4 Factors to Consider When Selecting a Spring Manufacturer

Cost and timeliness alone shouldn’t drive your decision.

Image courtesy of John Evans’ Sons

When you are working on a design for a new medical device, having the right mechanical components is important to ensure your device meets performance standards. Once you’ve determined the right mechanical components, your next step is to find the manufacturer that can produce your components in a cost-effective and timely manner.

But while cost and production timelines are two important factors to consider when requesting proposals, there are others that could impact your decision. These may not be initial considerations when submitting requests for proposals; however, they can have a direct impact on your project cost.

 

Custom Capabilities

Given today’s precision and technological advancements in medical devices, it’s likely you’ll need a custom product for your device prototype. In this case, it’s beneficial to have a spring supplier that can develop a custom spring assembly. Some suppliers may only be able to provide stock springs, while others can manufacture something entirely custom.

If you expect to have additional supplied parts (like machined metal or molded plastic components), ask manufacturers about their custom capabilities. Can they source parts they don’t have? Are they able to use customer supplied parts? Ideally, you want a manufacturer that can handle the entire assembly as opposed to using multiple manufacturers for different components. This will reduce your overall project cost and help maintain product quality.

Design Engineering Department

The need for a custom assembly often occurs during the design and engineering phase. This is when it’s beneficial to have a manufacturer that has its own engineering department. Their engineers can discuss design requirements, counterbalancing challenges, and more before you even create a prototype. Additionally, having this department in house may mean that engineers are more in tune to design changes that can impact manufacturing costs. This ultimately reduces the number of prototype revisions and speeds up testing.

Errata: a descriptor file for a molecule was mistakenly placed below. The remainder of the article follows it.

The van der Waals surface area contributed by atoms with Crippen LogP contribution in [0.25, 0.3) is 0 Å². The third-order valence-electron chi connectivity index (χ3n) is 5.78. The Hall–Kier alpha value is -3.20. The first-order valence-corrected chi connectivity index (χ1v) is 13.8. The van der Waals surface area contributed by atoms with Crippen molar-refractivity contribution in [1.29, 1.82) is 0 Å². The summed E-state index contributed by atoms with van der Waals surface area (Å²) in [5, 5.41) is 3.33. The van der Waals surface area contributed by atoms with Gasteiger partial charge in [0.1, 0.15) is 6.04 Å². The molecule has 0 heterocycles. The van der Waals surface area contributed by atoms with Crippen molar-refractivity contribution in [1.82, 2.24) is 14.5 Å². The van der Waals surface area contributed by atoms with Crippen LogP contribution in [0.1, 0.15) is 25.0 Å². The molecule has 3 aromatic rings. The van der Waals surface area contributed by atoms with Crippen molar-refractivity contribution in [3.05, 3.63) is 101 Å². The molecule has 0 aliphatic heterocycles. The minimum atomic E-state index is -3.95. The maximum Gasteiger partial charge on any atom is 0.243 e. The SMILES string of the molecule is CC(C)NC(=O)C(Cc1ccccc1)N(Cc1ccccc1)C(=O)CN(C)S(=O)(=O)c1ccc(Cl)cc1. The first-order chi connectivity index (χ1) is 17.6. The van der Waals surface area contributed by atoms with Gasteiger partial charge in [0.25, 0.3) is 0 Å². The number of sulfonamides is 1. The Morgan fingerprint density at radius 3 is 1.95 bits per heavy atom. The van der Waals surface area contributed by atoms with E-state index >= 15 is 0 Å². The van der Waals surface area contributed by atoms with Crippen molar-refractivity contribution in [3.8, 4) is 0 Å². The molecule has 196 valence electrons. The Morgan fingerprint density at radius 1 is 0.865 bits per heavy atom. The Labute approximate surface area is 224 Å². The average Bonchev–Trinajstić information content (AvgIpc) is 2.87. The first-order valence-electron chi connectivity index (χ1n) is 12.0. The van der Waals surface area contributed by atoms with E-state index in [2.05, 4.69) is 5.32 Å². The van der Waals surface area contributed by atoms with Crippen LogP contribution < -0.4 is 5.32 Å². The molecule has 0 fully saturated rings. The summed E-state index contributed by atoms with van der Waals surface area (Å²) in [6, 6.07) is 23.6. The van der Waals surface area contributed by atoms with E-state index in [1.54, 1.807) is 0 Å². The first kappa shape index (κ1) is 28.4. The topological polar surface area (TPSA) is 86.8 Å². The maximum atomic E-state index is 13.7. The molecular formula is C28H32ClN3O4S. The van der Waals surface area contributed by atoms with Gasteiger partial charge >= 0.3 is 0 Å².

In-House Tooling

In-house tooling is especially beneficial for custom products and prototypes. An in-house tool and die department can make products for custom assemblies quickly, thus reducing time and cost of your project. In-house tooling also improves quality control because you can keep everything within one manufacturing facility.

In-house tooling isn’t something every spring manufacturer can offer, but partnering with one that does opens up the possibilities for experimentation and design adjustments.

ISO Certification

While all industries require safety and quality control, these necessities are especially paramount in medical device manufacturing. For instance, an ISO 13485 certification demonstrates a manufacturer’s commitment to maintaining standards for finished medical devices and critical components within medical devices. Think of this certification as a trust signal. While a manufacturer may have other ISO certifications, this particular certification accounts for regulatory requirements and changes specific to medical device manufacturing. Consider choosing a manufacturer that has an ISO certification(s), specifically the ISO 13485 certification.

Cost and lead time aren’t the only considerations when requesting proposals from spring manufacturers. In-house capabilities like customization, tooling, and design engineering can directly affect cost and lead time. Additionally, certifications demonstrate a manufacturer’s commitment to quality standards in medical manufacturing. While these items may not be initial considerations, they can have an impact on your product and long-term success.

Visit John Evans' Sons at Booth #2188 at the upcoming MD&M West 2019 show in Anaheim, CA, February 5-7. 

Ed Jones

Ed Jones

Ed Jones is the marketing manager of John Evans’ Sons, an ISO 13485:2003 certified spring manufacturer specializing in the design and manufacturing of constant force springs, constant force spring assemblies, and pusher springs (variable force).

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